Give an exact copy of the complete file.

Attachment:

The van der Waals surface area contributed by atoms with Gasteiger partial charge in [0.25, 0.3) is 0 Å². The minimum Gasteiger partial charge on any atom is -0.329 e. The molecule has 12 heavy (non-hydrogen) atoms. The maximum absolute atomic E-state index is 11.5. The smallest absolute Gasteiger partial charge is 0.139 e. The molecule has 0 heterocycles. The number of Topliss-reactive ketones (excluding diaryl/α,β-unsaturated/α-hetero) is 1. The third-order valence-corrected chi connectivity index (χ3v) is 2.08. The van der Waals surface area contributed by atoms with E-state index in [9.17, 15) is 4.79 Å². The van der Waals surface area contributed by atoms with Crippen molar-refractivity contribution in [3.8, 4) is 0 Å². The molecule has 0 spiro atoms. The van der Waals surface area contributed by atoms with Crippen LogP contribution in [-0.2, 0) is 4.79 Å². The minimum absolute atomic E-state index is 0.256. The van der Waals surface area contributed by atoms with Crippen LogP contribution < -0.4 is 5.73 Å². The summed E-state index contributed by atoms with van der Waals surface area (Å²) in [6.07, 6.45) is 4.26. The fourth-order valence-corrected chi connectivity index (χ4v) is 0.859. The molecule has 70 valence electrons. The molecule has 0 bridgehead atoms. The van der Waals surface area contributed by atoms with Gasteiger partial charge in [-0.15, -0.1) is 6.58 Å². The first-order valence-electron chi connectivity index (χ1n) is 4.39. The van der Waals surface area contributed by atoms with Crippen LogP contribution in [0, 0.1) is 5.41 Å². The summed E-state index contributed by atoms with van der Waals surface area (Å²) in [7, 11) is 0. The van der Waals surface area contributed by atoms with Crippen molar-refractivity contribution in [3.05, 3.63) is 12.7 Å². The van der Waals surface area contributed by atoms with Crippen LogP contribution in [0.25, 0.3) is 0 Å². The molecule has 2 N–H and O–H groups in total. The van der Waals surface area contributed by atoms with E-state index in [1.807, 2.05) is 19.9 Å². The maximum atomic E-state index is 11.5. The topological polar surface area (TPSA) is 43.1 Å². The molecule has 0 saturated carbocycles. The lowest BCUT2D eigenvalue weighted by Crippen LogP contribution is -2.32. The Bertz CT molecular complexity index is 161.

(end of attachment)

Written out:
The van der Waals surface area contributed by atoms with Gasteiger partial charge in [0.25, 0.3) is 0 Å². The minimum Gasteiger partial charge on any atom is -0.329 e. The molecule has 12 heavy (non-hydrogen) atoms. The maximum absolute atomic E-state index is 11.5. The smallest absolute Gasteiger partial charge is 0.139 e. The molecule has 0 heterocycles. The number of Topliss-reactive ketones (excluding diaryl/α,β-unsaturated/α-hetero) is 1. The third-order valence-corrected chi connectivity index (χ3v) is 2.08. The van der Waals surface area contributed by atoms with E-state index in [9.17, 15) is 4.79 Å². The van der Waals surface area contributed by atoms with Crippen molar-refractivity contribution in [3.8, 4) is 0 Å². The molecule has 0 spiro atoms. The van der Waals surface area contributed by atoms with Crippen LogP contribution in [-0.2, 0) is 4.79 Å². The minimum absolute atomic E-state index is 0.256. The van der Waals surface area contributed by atoms with Crippen LogP contribution < -0.4 is 5.73 Å². The summed E-state index contributed by atoms with van der Waals surface area (Å²) in [6.07, 6.45) is 4.26. The fourth-order valence-corrected chi connectivity index (χ4v) is 0.859. The molecule has 70 valence electrons. The molecule has 0 bridgehead atoms. The van der Waals surface area contributed by atoms with Gasteiger partial charge in [-0.15, -0.1) is 6.58 Å². The first-order valence-electron chi connectivity index (χ1n) is 4.39. The van der Waals surface area contributed by atoms with Crippen LogP contribution in [0, 0.1) is 5.41 Å². The summed E-state index contributed by atoms with van der Waals surface area (Å²) in [7, 11) is 0. The van der Waals surface area contributed by atoms with Crippen molar-refractivity contribution in [3.05, 3.63) is 12.7 Å². The van der Waals surface area contributed by atoms with Crippen LogP contribution in [0.25, 0.3) is 0 Å². The molecule has 2 N–H and O–H groups in total. The van der Waals surface area contributed by atoms with E-state index in [1.807, 2.05) is 19.9 Å². The maximum atomic E-state index is 11.5. The topological polar surface area (TPSA) is 43.1 Å². The molecule has 0 saturated carbocycles. The lowest BCUT2D eigenvalue weighted by Crippen LogP contribution is -2.32. The Bertz CT molecular complexity index is 161.